By Benjamin Duerr
As Burundi becomes the first country to leave the International Criminal Court (ICC) this week, the withdrawal is a test case for the commitment of the international community to global justice. Will there be consequences for the country?
The first ever member state is about to leave the ICC silently. About a year ago the Burundian government decided to withdraw from the Rome Statute, the ICC’s founding treaty. It notified the United Nations, where the treaty is deposited, and now, one year later on 27 October, the withdrawal comes into effect.
Burundi’s withdrawal is particularly critical because the ICC had opened a preliminary examination to determine whether the court should intervene in the on-going political violence. Despite a constitutional two-term limit, president Pierre Nkurunziza decided seek a third term in April 2015. Since then, violent protests and repression by authorities killed hundreds and forced more than 418.000 people to flee the country.
The ICC’s Office of the Prosecutor (OTP) has not requested permission from the judges to open a formal investigation. When the withdrawal takes effect this Friday, the ICC looses its jurisdiction. Only if it were to open an investigation before the withdrawal, the court could prosecute crimes committed in Burundi.
So far ICC prosecutor Fatou Bensouda has remained silent on the situation in Burundi. At her latest briefing of the diplomatic corps in The Hague earlier this month on the activities of her office, she did not mention the country.
Given the scope and gravity of the crimes, and compared to other countries, it could be a conscious decision to let Burundi go and instead focus on conflicts with quantitatively larger patterns of violence, such as Libya and the Central African Republic.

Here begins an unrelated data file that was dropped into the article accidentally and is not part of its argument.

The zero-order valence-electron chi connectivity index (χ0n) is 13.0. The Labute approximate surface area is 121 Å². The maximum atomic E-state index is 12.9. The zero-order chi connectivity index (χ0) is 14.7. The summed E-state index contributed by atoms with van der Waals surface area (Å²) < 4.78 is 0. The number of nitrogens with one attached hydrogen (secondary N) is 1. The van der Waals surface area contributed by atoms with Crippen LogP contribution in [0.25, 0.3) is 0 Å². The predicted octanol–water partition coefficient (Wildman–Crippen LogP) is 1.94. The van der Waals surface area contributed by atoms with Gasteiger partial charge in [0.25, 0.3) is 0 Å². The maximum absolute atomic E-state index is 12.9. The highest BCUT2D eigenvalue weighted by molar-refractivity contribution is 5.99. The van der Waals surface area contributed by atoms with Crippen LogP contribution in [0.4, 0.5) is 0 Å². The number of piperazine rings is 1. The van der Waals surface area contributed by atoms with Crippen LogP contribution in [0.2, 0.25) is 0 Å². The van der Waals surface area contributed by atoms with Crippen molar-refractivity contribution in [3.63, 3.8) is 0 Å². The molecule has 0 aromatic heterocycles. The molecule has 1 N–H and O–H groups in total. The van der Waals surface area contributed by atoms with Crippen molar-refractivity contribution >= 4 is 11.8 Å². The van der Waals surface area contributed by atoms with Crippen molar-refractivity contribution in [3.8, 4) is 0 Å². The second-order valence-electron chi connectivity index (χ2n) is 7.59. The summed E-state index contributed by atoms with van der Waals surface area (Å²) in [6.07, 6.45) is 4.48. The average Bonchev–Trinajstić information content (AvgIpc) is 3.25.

Letting Burundi leave could have a severe impact on the whole system, some say. Civil society organizations warned Burundi could set a precedent which undermines the ICC. “The Burundian case might suggest to other states that face (or will face) a preliminary examination that it would be sufficient to withdraw immediately from the Rome Statute so that the initiation of an investigation could be effectively avoided,” said the Burundian Coalition for the International Criminal Court.
While this point of view is understandable with regard to the ICC system, it ignores that other avenues at the international level remain open. For example, the Human Rights Council established the UN Independent Investigation in Burundi (UNIIB) and the Commission of Inquiry (CoI) on Burundi which published its final report recently. Both bodies documented grave human rights abuses and called on the international community – most notably the African Union, the Human Rights Council and the UN Security Council – to take action.
The response of the international community will be decisive for future withdrawals and will reveal its true commitment to the ICC and global justice in general. If the international community lets Burundi go silently and without consequences, the case might indeed set a precedent for others.
If governments would decide, however, to strengthen other bodies or step up their activities in the prosecution and prevention of international crimes in Burundi, it would send a clear signal that the decision to leave the ICC does not mean that accountability ends. The ICC is only one of several possible mechanisms after all.
The case of Burundi is a possibility to show that a withdrawal from the ICC does not mean a country can escape all justice.